Edinburgh student animators Will Anderson and Ainslie Henderson took the short animation gong with comedy documentary, The Making of Longbird.
And they celebrated their achievement in front of a star-studded audience at London's glittering Royal Opera House in kilts.
Mr Anderson, from Alcaig, Ross-shire, said: "Thank you, I'm very honoured. I'd like to say a big thank you to the Edinburgh College of Art, where this was made as a graduation film."
Glasgow-born director, writer and producer Lynne Ramsay took the short film award with Swimmer, which follows a journey through the waterways and coastline of the British Isles.
Brave, set in the Highlands, took best animated film.
And Scots comedy legend Billy Connolly made a different kind of mark with the laugh of the night when presenting the outstanding British debut award to Bart Layton and producer Dimitri Doganis, saying: "I'm overcome with joy. I'm awash with bliss, at the very thought of presenting an unsuspecting stranger with a death mask on a stick..."
Frontrunner Lincoln, Steven Spielberg's biopic of Abraham Lincoln, had led the pack with 10 nominations but finished the night with one win – Best Actor for Daniel Day-Lewis.
Day-Lewis was joined at the event by some of the biggest names in Hollywood, who braved the wind, rain and sleet to meet fans on the red carpet outside the Royal Opera House in London's Covent Garden.
Host Stephen Fry introduced the show, which started with a performance by Paloma Faith of the INXS hit Never Tear Us Apart, before the first big award – for Outstanding British Film – went to Skyfall.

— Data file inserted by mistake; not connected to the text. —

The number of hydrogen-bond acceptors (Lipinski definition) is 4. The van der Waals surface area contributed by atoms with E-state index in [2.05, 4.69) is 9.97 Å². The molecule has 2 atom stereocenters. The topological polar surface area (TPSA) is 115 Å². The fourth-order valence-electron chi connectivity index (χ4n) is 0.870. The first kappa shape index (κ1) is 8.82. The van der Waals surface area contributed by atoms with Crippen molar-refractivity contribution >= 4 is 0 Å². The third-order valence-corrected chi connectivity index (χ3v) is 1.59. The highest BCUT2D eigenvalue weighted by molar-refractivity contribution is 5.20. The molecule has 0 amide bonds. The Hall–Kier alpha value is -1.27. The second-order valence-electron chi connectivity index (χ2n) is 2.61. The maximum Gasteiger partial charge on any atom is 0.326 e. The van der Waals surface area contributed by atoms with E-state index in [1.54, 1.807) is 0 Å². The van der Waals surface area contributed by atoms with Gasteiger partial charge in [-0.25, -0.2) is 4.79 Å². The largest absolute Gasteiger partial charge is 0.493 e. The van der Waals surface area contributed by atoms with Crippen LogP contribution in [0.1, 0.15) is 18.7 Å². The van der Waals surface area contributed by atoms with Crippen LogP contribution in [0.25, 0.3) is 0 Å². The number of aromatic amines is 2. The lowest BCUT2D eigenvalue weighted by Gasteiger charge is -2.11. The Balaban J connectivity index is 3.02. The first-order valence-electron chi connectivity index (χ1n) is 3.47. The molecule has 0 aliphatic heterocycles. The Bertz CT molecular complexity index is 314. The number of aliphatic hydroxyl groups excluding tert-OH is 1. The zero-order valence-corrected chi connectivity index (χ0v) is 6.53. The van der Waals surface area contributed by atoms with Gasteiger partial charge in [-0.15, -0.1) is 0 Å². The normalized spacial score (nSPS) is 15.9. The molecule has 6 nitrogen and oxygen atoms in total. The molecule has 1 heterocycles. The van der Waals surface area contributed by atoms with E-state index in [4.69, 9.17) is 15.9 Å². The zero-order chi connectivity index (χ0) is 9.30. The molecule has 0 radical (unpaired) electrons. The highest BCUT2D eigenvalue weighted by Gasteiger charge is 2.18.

The best actress prize went to Emmanuelle Riva, the 85-year-old star of Michael Haneke's Amour, which also took best foreign film.
Actor and director Ben Affleck's Argo, about the Iranian hostage crisis in 1979, won best picture and best director, as well as the top prize for editing.
Les Misérables, the film version of the famous musical, won gongs for hair and make-up, production design, sound and best supporting actress for Anne Hathaway.
In the best supporting actor category, Christoph Waltz took the top prize for his part in Quentin Tarantino's Django Unchained with that film also taking best original screenplay.
Director Danny Boyle presented the award for Outstanding British Contribution to Cinema to FilmFour boss Tessa Ross, who he described as a "shy genius".
The next award, for Special Visual Effects, went to the 3D spectacular Life Of Pi.
The Bafta fellowship this year went to Sir Alan Parker, perhaps best known for his 1976 film Bugsy Malone. Parker praised his long-time editor, Gerry Hambling, who died last week.
AND THE WINNERS WERE...
Best Film: Argo
Director: Ben Affleck (Argo)
Leading Actor: Daniel Day-Lewis (Lincoln)
Leading Actress: Emmanuelle Riva (Amour)
Supporting Actor: Christoph Waltz (Django Unchained)
Supporting Actress: Anne Hathaway (Les Miserables)
Bafta Fellowship: Sir Alan Parker
Outstanding British Contribution to Cinema: Tessa Ross
Outstanding Debut by a British Writer, Director or Producer: Bart Layton, Dimitri Doganis (The Imposter)
Film Not in the English Language: Amour
Animated Film: Brave
Documentary: Searching For Sugar Man
Original Screenplay: Quentin Tarantino (Django Unchained)
Adapted Screenplay: David O. Russell (Silver Linings Playbook)
Production Design: Les Miserables (Eve Stewart, Anna Lynch-Robinson)
Special Visual Effects: Life Of Pi
Cinematography: Life Of Pi (Claudio Miranda)
THE EE Rising Star Award (voted for by the public): Juno Temple
Best Short Animation: The Making of Longbird
Original Music: Skyfall (Thomas Newman)
Editing: Argo (William Goldenberg)
Costume Design: Anna Karenina (Jacqueline Durran)
Make-up and Hair: Les Miserables (Lisa Westcott)
Sound: Les Miserables
Short Film: Swimmer